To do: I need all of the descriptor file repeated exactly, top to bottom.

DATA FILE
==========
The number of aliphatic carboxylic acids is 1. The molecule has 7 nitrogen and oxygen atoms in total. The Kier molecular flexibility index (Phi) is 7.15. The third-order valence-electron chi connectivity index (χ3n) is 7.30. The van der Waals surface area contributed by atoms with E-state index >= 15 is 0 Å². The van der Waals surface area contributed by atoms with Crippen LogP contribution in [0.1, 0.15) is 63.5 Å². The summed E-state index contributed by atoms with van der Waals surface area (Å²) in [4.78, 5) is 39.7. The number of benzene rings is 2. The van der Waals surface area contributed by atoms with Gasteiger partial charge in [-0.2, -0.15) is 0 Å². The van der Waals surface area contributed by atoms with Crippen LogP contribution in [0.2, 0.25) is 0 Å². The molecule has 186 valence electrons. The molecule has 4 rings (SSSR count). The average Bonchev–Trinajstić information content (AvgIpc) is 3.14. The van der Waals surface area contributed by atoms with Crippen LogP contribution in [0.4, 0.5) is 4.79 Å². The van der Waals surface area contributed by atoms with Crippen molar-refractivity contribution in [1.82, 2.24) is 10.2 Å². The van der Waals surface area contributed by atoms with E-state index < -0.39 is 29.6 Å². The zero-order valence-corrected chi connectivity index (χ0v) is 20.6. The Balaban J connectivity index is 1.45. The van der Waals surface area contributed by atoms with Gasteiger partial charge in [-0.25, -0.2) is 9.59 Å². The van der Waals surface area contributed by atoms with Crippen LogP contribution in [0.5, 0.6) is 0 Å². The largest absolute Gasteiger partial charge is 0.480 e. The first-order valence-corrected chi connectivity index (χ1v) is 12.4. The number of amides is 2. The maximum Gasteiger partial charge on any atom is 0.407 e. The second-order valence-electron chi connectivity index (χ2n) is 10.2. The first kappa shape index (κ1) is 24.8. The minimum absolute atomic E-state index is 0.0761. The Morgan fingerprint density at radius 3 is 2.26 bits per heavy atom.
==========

The number of aliphatic carboxylic acids is 1. The molecule has 7 nitrogen and oxygen atoms in total. The Kier molecular flexibility index (Phi) is 7.15. The third-order valence-electron chi connectivity index (χ3n) is 7.30. The van der Waals surface area contributed by atoms with E-state index >= 15 is 0 Å². The van der Waals surface area contributed by atoms with Crippen LogP contribution in [0.1, 0.15) is 63.5 Å². The summed E-state index contributed by atoms with van der Waals surface area (Å²) in [4.78, 5) is 39.7. The number of benzene rings is 2. The van der Waals surface area contributed by atoms with Gasteiger partial charge in [-0.2, -0.15) is 0 Å². The van der Waals surface area contributed by atoms with Crippen LogP contribution in [0.2, 0.25) is 0 Å². The molecule has 186 valence electrons. The molecule has 4 rings (SSSR count). The average Bonchev–Trinajstić information content (AvgIpc) is 3.14. The van der Waals surface area contributed by atoms with Crippen LogP contribution in [0.4, 0.5) is 4.79 Å². The van der Waals surface area contributed by atoms with Crippen molar-refractivity contribution in [1.82, 2.24) is 10.2 Å². The van der Waals surface area contributed by atoms with E-state index < -0.39 is 29.6 Å². The zero-order valence-corrected chi connectivity index (χ0v) is 20.6. The Balaban J connectivity index is 1.45. The van der Waals surface area contributed by atoms with Gasteiger partial charge in [-0.25, -0.2) is 9.59 Å². The van der Waals surface area contributed by atoms with Crippen LogP contribution in [0.5, 0.6) is 0 Å². The largest absolute Gasteiger partial charge is 0.480 e. The first-order valence-corrected chi connectivity index (χ1v) is 12.4. The number of amides is 2. The maximum Gasteiger partial charge on any atom is 0.407 e. The second-order valence-electron chi connectivity index (χ2n) is 10.2. The first kappa shape index (κ1) is 24.8. The minimum absolute atomic E-state index is 0.0761. The Morgan fingerprint density at radius 3 is 2.26 bits per heavy atom.